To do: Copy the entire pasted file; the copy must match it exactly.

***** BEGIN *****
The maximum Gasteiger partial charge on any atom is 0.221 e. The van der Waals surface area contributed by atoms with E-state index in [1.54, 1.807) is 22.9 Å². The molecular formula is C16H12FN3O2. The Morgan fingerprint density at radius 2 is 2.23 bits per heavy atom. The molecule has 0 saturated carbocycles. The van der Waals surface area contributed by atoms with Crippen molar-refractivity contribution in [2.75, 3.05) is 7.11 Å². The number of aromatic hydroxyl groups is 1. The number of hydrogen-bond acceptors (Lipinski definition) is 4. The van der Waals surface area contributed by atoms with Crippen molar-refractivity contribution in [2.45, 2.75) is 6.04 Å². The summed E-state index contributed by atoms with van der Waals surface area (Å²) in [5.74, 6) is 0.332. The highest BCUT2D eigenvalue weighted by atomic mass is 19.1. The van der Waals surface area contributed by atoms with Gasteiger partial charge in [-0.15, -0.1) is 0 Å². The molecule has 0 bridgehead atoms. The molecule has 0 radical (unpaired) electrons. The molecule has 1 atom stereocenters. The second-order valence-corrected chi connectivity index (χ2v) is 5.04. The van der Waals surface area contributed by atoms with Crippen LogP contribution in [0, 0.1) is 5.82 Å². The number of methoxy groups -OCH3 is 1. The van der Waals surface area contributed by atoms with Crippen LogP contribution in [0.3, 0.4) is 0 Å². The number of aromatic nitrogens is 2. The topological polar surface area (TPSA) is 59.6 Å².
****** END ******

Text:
The maximum Gasteiger partial charge on any atom is 0.221 e. The van der Waals surface area contributed by atoms with E-state index in [1.54, 1.807) is 22.9 Å². The molecular formula is C16H12FN3O2. The Morgan fingerprint density at radius 2 is 2.23 bits per heavy atom. The molecule has 0 saturated carbocycles. The van der Waals surface area contributed by atoms with Crippen molar-refractivity contribution in [2.75, 3.05) is 7.11 Å². The number of aromatic hydroxyl groups is 1. The number of hydrogen-bond acceptors (Lipinski definition) is 4. The van der Waals surface area contributed by atoms with Crippen molar-refractivity contribution in [2.45, 2.75) is 6.04 Å². The summed E-state index contributed by atoms with van der Waals surface area (Å²) in [5.74, 6) is 0.332. The highest BCUT2D eigenvalue weighted by atomic mass is 19.1. The van der Waals surface area contributed by atoms with Gasteiger partial charge in [-0.15, -0.1) is 0 Å². The molecule has 0 bridgehead atoms. The molecule has 0 radical (unpaired) electrons. The molecule has 1 atom stereocenters. The second-order valence-corrected chi connectivity index (χ2v) is 5.04. The van der Waals surface area contributed by atoms with Crippen LogP contribution in [0, 0.1) is 5.82 Å². The number of methoxy groups -OCH3 is 1. The van der Waals surface area contributed by atoms with Crippen LogP contribution in [0.3, 0.4) is 0 Å². The number of aromatic nitrogens is 2. The topological polar surface area (TPSA) is 59.6 Å².